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  • Richard Ulm

Sequela of the ECSS (Part 2 - Hyperextension)

Updated: Jan 29


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If you’ve been following a long the last few weeks, you know by now that the Extension/Compression Stabilizing Strategy (ECSS) is a common compensatory postural syndrome in which the athlete/patient/client uses hyperactivity of the para-spinal muscles to stabilize the spine in the absence of adequate intra-abdominal pressure (IAP). As a compensatory strategy, using the ECSS comes at a cost. Last week, I covered the impact axial compression produced by the hyperactive spinal extensors has on the spine. This week (and perhaps for many weeks to come) we continue with sequela of the ECSS - hyperextension of the lumbar spine.


Hyperactivity of the spinal extensors (aka the posterior chain) represents a muscular imbalance between the ventral stabilizers (abdominals and IAP) and the dorsal stabilizers (spinal extensors). Truthfully, this hyperactivity is the result of the imbalance, not the cause of it. The linchpin event of this muscular imbalance is insufficient activity of the ventral stabilizers. Inhibition precedes hypertonicity.


While I often focus on structure and biomechanics, the ECSS is a neurological phenomenon that’s impact on pain, injury, and performance is carried out by biomechanics. Having a pronounced muscular imbalance between the ventral and dorsal stabilizers - with the dorsal stabilizers overpowering the ventral ones - not only produces a massive amount of axial compression on the spine (covered last week), but distorts the postural alignment of the spine and pelvis. This is the focus of today’s article.


Sequela: Hyperextension of the Lumbar Spine (Direct Impact)


With the lumbar spine in a hyperextended position, the weight-bearing load is shifted posteriorly. It shifts posteriorly off of the large, thick, and dense part of the vertebrae (vertebral body) - which has evolved to handle this very force - onto the thinner, and more frail part of the vertebrae called the neural arch. The neural arch has three main purposes: 1) protect the spinal cord and nerve roots; 2) block and guide motion; 3) be a site for muscle attachment. What is obvious to anyone looking at a vertebrae is that the neural arch is not designed to handle chronic load as it must with an ECSS (see image 1).



This chronic load on the neural arch has both short and long term consequences. If left unchecked, it will produce a cascade of pathology throughout the athlete’s entire life.


One such pathology that presents early in life is spondylolysis (aka a pars fracture). You might have a friend who “broke her back” in high school. Although it is possible, it’s not likely that she fractured the vertebral body, at least not without a pretty dramatic event such as a bad fall or a car accident. What is likely is that she “fractured” a part of her back called the pars interarticularis. This is knows as a pars fracture or spondylolysis. While it may present in the middle of a sporting event or while training, say during a gymnastics routine or in the middle of a heavy deadlift, it is not an acute incident. Spondylolysis is a bending fracture resulting from the chronic load placed on the neural arch by the ECSS. The massive force unrelentingly compresses and bends the pars interarticularis, eventually resulting in the “fracture”. Not surprisingly, this pathology is most common in the same sports that the ECSS is: gymnastics, weightlifting, powerlifting, and CrossFit.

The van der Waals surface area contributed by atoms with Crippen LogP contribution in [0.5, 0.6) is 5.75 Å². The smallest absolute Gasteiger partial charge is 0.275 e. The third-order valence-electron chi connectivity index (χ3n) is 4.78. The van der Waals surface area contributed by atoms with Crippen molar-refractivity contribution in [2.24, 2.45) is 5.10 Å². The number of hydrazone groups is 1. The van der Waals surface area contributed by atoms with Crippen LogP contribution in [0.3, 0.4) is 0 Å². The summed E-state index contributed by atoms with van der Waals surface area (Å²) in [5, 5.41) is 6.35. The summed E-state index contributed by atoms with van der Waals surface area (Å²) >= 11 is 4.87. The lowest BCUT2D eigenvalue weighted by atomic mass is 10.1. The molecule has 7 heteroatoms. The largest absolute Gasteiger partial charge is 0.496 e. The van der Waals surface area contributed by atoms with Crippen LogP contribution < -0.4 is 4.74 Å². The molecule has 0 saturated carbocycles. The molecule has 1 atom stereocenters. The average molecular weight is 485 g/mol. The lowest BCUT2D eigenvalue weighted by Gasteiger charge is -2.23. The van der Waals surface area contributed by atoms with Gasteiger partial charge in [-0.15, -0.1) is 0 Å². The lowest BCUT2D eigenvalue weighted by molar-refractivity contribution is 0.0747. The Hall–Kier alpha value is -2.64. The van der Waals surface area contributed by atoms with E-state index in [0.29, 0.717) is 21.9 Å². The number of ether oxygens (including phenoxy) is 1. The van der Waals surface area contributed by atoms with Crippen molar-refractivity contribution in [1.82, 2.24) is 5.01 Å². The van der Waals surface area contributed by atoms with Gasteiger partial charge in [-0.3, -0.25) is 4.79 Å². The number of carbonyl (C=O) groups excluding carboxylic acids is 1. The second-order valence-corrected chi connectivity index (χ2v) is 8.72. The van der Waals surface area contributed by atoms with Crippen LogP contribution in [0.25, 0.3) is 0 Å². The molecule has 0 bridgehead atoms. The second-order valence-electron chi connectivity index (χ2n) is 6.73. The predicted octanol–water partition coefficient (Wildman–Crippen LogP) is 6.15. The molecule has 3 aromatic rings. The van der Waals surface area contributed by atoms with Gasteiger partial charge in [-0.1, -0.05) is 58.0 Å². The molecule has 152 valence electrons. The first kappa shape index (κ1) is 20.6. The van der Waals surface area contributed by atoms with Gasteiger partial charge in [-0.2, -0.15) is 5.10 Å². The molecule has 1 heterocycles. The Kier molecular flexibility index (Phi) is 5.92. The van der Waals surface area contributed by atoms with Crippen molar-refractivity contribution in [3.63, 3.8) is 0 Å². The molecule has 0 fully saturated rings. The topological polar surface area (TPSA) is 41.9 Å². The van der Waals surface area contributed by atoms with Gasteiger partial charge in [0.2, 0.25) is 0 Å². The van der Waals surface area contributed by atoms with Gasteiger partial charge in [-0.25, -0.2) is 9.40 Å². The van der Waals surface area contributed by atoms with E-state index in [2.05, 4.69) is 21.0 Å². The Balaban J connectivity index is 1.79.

A continuation of this process is a condition called spondylolisthesis, which is when a vertebrae slides forward (anteriorly) on the vertebra below. In its more severe renditions, this can get pretty dangerous. As the vertebra slides forward, the hole in which the spinal cord resides, becomes more narrow. Take two paper towels rolls and line up the holes. Look down through the tubes. Now, slide one forward and watch how the hole gets smaller. This is what’s happening in spondylolisthesis. If that hole gets too small, the patient can experience pretty severe neurological symptoms due to the compression of the spinal cord.


You might be wondering how hyperactivity of the spinal extensors causes an anterior shift of the vertebra. Current research is unable to draw any concrete conclusions about the cause of spondylolisthesis, often hiding behind the term idiopathic (Latin for we don’t know). This is not due to confusion about the forces at work; it is due to a limitation in our research capabilities. In the absence of definitive research, we have to base our clinical hypothesis on biomechanics, anatomy, physiology, and neurology; and we must reconcile this with our clinical experience.